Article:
I sat back, fascinated by Amanda’s journey so far. We relished in each-other’s practices and journeys for a moment. “To me, it’s a commitment. Especially within my own stress response and familial traumas. For me it doesn’t really get easier- it’s still something I must be so intention to integrate.
How do you feel that mindfulness has shaped your personal and professional life?” I asked.
“Sometimes mindfulness is a really heavy lift. One thing it’s done is allowed me to be vulnerable about all of the things that are happening- how I’m feeling, if I’m picking up weights that aren’t mine to pick up. With vulnerability there comes a certain level of responsibility and understanding and enduring. When I go to trainings around the country, I’m always trying to be intentional of my consumption, of how much information is too much information.”
When The World Won’t Stop
Amanda’s decision to write and strengthen her family’s own wellness tools couldn’t have prepared her for the tragic loss her family endured. In October of 2022, Amanda’s husband, Marcus Lynch, passed away due to a community violence incident.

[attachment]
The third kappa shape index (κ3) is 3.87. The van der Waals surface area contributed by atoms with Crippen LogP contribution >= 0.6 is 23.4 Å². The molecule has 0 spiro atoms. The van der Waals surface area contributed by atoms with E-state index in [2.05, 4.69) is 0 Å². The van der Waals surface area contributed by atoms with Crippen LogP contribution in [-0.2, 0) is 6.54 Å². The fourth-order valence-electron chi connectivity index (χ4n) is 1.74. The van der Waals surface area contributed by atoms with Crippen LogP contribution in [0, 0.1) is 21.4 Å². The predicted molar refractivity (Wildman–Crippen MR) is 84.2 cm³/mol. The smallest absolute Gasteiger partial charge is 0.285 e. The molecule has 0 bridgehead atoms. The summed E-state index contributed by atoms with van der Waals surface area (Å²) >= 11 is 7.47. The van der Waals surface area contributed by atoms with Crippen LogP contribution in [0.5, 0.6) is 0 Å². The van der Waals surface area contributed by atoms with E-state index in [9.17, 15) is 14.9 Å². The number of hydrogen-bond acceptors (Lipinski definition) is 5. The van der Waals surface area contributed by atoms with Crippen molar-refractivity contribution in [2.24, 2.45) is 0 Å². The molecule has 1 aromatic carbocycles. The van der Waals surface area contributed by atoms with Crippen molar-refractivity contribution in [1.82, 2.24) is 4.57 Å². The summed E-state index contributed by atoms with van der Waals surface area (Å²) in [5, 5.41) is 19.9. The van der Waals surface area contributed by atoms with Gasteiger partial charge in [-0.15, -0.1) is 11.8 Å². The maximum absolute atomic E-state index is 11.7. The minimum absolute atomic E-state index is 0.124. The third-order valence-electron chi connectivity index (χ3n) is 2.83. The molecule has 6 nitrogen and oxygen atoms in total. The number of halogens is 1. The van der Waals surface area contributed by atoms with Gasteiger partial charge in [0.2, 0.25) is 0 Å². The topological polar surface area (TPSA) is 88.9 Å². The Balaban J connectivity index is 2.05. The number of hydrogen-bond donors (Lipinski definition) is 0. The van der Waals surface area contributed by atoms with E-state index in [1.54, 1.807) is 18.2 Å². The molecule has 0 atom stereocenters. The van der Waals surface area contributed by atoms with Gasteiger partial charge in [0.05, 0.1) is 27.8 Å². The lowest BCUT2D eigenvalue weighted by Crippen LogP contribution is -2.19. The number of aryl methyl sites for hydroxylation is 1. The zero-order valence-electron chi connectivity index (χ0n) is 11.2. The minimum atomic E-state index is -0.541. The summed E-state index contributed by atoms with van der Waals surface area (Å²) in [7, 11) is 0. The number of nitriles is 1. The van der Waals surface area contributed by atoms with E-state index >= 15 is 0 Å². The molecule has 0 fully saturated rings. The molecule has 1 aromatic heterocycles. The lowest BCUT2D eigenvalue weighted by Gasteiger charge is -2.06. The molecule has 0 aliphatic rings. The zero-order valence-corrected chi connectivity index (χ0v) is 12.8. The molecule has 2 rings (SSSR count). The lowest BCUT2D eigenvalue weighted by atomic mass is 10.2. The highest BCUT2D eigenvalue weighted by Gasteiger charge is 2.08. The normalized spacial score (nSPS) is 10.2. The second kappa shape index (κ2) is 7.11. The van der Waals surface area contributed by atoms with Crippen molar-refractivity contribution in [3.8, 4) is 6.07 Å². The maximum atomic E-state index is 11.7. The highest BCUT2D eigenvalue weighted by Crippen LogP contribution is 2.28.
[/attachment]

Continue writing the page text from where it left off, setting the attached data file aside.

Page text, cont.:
“You’d think that grief, loss, and trauma would have been easier because of all the tools and techniques I’ve learned over the years,” Amanda said.
“It has not been. So, I have to allow myself to give grace to others, but also reflect that grace back into myself- It’s probably the greatest mindfulness technique that I walk away with from this experience.”
Amanda’s strength, grit, and deep love for her family radiated from the words she spoke during our interview. She explained the ways in which her own capacity for self-care has shifted following her traumatic loss, and that accepting that change is pivotal.